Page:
- Honeyberry, a.k.a. "Blue Honeysuckle"
- Goumi - I have a friend in the neighborhood who grows these and they seem to do okay, especially the part of the bush that gets more sunlight. But the fruit production is only so-so. The flavor reminded me of pie cherries (sometimes called "sour" cherries). I really like that goumis are nitrogen fixers, too.
- Jostaberry - hybrid of gooseberry and black currant
- Black raspberry, purple raspberry, yellow raspberry - I just want to add more colors and try the different flavors
- Shipova - hybrid of mountain ash and pear
- Black apricot - naturally occurring hybrid of Prunus armeniaca and P. cerasifera
- Peacotum - hybrid of peach, apricot and plum
- Paw paw - produces the largest edible fruit native to America, plus some say the fruit tastes like vanilla custard. Yeah, I want one... or maybe two.
- Persimmon - I want to really try to promote native American fruit,
- Mulberry - I grew up with a mulberry tree and I really enjoyed them. And maybe it will keep the birds out of the cherries.
- Pomegranate (in a pot) - exotic plant that would heighten my hard core grower status just by having one. Actually getting fruit from it would just be gravy. Sweet, delicious gravy.
- Jujubes - I think that name just sounds cool, which is enough for me to want to grow the tree. Add on the fact that it produces edible fruit and I'm convinced. It needs hot summers to ripen which makes me wonder why it is not regularly grown here because it has been plenty hot.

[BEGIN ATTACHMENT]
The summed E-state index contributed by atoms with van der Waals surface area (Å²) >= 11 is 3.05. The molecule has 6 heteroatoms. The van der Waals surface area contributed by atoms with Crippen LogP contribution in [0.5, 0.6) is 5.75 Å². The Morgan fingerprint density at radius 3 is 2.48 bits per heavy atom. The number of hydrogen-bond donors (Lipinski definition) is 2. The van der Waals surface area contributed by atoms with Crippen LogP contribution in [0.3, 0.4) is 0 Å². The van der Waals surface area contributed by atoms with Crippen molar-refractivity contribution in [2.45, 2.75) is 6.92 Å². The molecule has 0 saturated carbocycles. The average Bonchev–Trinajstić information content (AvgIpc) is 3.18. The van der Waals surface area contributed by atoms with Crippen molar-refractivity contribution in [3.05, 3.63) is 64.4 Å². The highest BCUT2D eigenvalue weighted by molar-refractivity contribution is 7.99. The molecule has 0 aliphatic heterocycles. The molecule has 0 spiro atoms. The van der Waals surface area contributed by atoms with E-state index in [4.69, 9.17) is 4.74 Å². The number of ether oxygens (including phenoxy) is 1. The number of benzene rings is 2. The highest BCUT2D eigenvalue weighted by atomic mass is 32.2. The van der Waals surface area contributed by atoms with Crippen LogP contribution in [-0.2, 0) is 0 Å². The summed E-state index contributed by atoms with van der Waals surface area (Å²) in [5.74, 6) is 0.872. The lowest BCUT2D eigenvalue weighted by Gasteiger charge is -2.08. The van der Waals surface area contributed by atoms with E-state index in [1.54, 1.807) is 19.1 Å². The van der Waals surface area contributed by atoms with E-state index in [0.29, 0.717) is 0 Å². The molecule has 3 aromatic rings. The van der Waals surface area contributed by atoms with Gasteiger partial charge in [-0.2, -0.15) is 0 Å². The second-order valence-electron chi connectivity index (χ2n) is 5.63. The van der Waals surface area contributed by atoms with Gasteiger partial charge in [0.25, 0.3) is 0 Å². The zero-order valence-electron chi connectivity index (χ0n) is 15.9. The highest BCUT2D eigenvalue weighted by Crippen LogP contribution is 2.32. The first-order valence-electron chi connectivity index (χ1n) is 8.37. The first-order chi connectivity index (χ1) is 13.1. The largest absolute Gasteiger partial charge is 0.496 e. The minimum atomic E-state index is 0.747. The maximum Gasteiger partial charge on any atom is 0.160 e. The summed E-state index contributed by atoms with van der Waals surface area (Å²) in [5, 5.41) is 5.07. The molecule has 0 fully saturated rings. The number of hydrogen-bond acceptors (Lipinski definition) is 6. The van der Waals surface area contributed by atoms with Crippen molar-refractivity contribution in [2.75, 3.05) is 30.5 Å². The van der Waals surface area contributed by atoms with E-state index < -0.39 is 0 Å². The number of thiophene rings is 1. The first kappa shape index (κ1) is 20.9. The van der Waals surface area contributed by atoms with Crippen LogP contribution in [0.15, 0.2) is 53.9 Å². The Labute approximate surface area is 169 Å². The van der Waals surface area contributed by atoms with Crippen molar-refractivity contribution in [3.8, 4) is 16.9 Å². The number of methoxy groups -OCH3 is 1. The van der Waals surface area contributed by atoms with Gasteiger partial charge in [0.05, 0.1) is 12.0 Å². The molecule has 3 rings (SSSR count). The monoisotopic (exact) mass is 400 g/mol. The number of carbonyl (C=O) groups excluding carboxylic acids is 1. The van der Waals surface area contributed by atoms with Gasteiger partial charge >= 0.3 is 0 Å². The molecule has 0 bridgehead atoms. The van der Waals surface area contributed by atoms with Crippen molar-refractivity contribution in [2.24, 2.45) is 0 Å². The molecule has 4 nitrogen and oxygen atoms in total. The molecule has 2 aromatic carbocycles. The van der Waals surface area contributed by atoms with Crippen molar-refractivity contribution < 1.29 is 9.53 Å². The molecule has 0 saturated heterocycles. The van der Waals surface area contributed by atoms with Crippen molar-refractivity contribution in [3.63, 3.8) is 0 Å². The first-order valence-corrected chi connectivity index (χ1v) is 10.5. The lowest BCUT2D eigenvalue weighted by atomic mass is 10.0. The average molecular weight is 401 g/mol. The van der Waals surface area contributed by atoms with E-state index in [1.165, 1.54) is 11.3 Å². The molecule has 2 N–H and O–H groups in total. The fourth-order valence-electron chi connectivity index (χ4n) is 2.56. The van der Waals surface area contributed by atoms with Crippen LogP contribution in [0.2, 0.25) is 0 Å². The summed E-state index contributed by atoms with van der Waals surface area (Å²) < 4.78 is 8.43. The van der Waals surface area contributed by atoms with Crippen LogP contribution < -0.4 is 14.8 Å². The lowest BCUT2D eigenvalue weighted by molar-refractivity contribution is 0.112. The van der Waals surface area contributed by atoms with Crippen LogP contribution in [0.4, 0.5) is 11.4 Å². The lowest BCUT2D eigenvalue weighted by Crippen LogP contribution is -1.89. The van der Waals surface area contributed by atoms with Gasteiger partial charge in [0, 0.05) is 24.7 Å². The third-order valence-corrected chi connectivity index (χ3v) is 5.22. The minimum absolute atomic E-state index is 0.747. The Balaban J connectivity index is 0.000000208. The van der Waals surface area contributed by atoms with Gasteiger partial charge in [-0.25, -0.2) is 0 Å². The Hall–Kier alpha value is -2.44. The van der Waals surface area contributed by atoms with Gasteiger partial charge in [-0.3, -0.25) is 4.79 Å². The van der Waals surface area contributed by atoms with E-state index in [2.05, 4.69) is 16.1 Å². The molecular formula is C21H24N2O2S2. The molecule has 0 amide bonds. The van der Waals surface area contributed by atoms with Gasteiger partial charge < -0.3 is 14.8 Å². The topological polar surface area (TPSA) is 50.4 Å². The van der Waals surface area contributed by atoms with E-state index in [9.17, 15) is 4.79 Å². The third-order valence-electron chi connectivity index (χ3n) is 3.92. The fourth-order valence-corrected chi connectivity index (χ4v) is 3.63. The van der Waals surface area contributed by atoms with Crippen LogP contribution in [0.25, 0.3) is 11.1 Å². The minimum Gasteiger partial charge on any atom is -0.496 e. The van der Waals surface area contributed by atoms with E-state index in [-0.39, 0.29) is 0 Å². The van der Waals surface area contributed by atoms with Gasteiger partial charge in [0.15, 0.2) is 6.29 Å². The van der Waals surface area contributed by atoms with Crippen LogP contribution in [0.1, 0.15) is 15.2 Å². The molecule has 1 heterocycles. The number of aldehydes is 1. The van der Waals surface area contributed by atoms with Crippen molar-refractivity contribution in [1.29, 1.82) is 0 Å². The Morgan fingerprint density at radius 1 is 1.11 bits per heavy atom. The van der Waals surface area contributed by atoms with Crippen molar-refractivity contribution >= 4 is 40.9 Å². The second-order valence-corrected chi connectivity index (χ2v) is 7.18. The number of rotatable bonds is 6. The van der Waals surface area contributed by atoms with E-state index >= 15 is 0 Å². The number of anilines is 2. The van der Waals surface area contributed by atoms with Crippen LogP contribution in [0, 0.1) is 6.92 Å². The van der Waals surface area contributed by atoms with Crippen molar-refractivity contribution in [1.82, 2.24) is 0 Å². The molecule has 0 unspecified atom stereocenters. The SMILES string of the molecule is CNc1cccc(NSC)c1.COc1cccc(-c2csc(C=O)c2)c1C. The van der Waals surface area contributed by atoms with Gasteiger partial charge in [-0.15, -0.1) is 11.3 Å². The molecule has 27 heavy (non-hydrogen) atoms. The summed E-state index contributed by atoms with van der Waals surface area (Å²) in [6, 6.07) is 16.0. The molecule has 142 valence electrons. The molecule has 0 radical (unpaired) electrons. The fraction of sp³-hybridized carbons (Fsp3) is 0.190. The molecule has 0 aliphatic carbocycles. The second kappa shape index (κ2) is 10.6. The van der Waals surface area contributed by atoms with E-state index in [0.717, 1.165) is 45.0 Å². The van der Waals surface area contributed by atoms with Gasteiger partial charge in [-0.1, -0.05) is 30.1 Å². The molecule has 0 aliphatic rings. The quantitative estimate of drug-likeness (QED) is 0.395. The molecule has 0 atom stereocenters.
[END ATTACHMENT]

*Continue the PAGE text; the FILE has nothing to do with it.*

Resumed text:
- Maypop - native to the eastern U.S., it is a passionfruit vine that dies back in the winter and pops out of the ground in may. The flowers are exquisite and exotic. Plus, I want to eat my own passionfruit.
- Almond - my favorite nut might taste even better if I could grow my own
- Yellowhorn - nitrogen-fixer that produces small nuts. Another nut tree that does not take up most of the yard.
- Bamboo (specifically Phyllostachys nuda) - building material, edible, just plain neat.
- Blood orange (in a pot) - some of the best tasting fruit that I have ever eaten. With this and the pomegranate I could really get started on my indoor orchard.
- Prickly pear - I know it grows wild in much of the western U.S., but I have seen and tasted how much better the fruit is when it gets a modicum of attention. And the results were delicious.
Thursday, July 4, 2013
Wish List Plants
I love looking at One Green World and Raintree Nursery catalogs, going through the large selections of all kinds of plants, but most especially the perennial fruiting plants. It is almost the same as going through the Christmas catalogs when I was a kid, the only difference is that I might actually get some of the plants. Anyway, the result of the plant ogling is that I have created a list of plants that I really want to try growing in this area and finagle into doing my bidding (mwah hah hah), i.e. grow tasty fruit that makes my belly happy.